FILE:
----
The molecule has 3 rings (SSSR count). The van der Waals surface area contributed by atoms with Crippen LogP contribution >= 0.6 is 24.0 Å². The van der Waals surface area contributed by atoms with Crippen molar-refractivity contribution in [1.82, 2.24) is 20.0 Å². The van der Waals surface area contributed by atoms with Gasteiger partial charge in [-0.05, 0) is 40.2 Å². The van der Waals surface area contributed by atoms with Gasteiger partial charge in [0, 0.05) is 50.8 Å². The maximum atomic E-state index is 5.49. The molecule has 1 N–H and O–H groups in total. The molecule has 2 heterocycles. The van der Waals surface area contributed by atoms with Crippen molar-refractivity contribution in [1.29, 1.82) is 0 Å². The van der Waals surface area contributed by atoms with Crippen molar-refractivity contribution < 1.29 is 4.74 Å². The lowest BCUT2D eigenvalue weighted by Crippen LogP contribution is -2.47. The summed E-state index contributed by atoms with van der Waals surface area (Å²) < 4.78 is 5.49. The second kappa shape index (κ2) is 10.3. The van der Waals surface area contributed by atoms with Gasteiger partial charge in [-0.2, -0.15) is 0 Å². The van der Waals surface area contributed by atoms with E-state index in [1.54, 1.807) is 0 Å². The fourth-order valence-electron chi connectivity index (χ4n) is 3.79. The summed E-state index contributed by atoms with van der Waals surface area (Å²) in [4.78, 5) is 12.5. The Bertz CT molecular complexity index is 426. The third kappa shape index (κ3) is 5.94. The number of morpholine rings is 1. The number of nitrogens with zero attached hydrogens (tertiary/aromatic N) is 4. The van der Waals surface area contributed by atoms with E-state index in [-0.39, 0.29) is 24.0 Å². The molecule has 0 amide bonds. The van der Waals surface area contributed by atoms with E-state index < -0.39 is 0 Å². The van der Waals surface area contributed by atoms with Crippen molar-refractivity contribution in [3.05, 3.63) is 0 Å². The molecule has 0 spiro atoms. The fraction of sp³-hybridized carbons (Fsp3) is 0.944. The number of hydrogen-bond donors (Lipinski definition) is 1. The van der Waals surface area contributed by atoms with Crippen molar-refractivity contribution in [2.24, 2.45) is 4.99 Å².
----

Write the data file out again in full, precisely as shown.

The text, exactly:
The molecule has 3 rings (SSSR count). The van der Waals surface area contributed by atoms with Crippen LogP contribution >= 0.6 is 24.0 Å². The van der Waals surface area contributed by atoms with Crippen molar-refractivity contribution in [1.82, 2.24) is 20.0 Å². The van der Waals surface area contributed by atoms with Gasteiger partial charge in [-0.05, 0) is 40.2 Å². The van der Waals surface area contributed by atoms with Gasteiger partial charge in [0, 0.05) is 50.8 Å². The maximum atomic E-state index is 5.49. The molecule has 1 N–H and O–H groups in total. The molecule has 2 heterocycles. The van der Waals surface area contributed by atoms with Crippen molar-refractivity contribution in [1.29, 1.82) is 0 Å². The van der Waals surface area contributed by atoms with Crippen molar-refractivity contribution < 1.29 is 4.74 Å². The lowest BCUT2D eigenvalue weighted by Crippen LogP contribution is -2.47. The summed E-state index contributed by atoms with van der Waals surface area (Å²) < 4.78 is 5.49. The second kappa shape index (κ2) is 10.3. The van der Waals surface area contributed by atoms with Gasteiger partial charge in [-0.2, -0.15) is 0 Å². The van der Waals surface area contributed by atoms with E-state index in [1.54, 1.807) is 0 Å². The fourth-order valence-electron chi connectivity index (χ4n) is 3.79. The summed E-state index contributed by atoms with van der Waals surface area (Å²) in [4.78, 5) is 12.5. The Bertz CT molecular complexity index is 426. The third kappa shape index (κ3) is 5.94. The number of morpholine rings is 1. The number of nitrogens with zero attached hydrogens (tertiary/aromatic N) is 4. The van der Waals surface area contributed by atoms with E-state index in [-0.39, 0.29) is 24.0 Å². The molecule has 0 amide bonds. The van der Waals surface area contributed by atoms with E-state index < -0.39 is 0 Å². The van der Waals surface area contributed by atoms with Crippen molar-refractivity contribution in [3.05, 3.63) is 0 Å². The molecule has 0 spiro atoms. The fraction of sp³-hybridized carbons (Fsp3) is 0.944. The number of hydrogen-bond donors (Lipinski definition) is 1. The van der Waals surface area contributed by atoms with Crippen molar-refractivity contribution in [2.24, 2.45) is 4.99 Å².